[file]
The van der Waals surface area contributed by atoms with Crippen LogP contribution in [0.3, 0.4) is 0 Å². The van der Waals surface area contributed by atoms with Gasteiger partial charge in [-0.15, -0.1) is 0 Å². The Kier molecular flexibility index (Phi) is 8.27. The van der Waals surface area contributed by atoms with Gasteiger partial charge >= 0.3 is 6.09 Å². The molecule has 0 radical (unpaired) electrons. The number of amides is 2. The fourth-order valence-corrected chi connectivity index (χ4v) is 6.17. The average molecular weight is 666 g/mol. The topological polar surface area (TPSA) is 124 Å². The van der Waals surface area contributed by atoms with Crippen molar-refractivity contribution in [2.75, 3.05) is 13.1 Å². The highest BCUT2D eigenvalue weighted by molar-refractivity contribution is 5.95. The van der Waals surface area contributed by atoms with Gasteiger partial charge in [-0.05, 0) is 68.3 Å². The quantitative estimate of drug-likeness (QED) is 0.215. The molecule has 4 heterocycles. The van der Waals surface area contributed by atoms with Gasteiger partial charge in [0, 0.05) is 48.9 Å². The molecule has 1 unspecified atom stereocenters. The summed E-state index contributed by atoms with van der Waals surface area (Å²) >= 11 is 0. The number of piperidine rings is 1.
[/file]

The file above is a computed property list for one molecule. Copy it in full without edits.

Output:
The van der Waals surface area contributed by atoms with Crippen LogP contribution in [0.3, 0.4) is 0 Å². The van der Waals surface area contributed by atoms with Gasteiger partial charge in [-0.15, -0.1) is 0 Å². The Kier molecular flexibility index (Phi) is 8.27. The van der Waals surface area contributed by atoms with Gasteiger partial charge >= 0.3 is 6.09 Å². The molecule has 0 radical (unpaired) electrons. The number of amides is 2. The fourth-order valence-corrected chi connectivity index (χ4v) is 6.17. The average molecular weight is 666 g/mol. The topological polar surface area (TPSA) is 124 Å². The van der Waals surface area contributed by atoms with Crippen molar-refractivity contribution in [2.75, 3.05) is 13.1 Å². The highest BCUT2D eigenvalue weighted by molar-refractivity contribution is 5.95. The van der Waals surface area contributed by atoms with Gasteiger partial charge in [-0.05, 0) is 68.3 Å². The quantitative estimate of drug-likeness (QED) is 0.215. The molecule has 4 heterocycles. The van der Waals surface area contributed by atoms with Gasteiger partial charge in [0, 0.05) is 48.9 Å². The molecule has 1 unspecified atom stereocenters. The summed E-state index contributed by atoms with van der Waals surface area (Å²) >= 11 is 0. The number of piperidine rings is 1.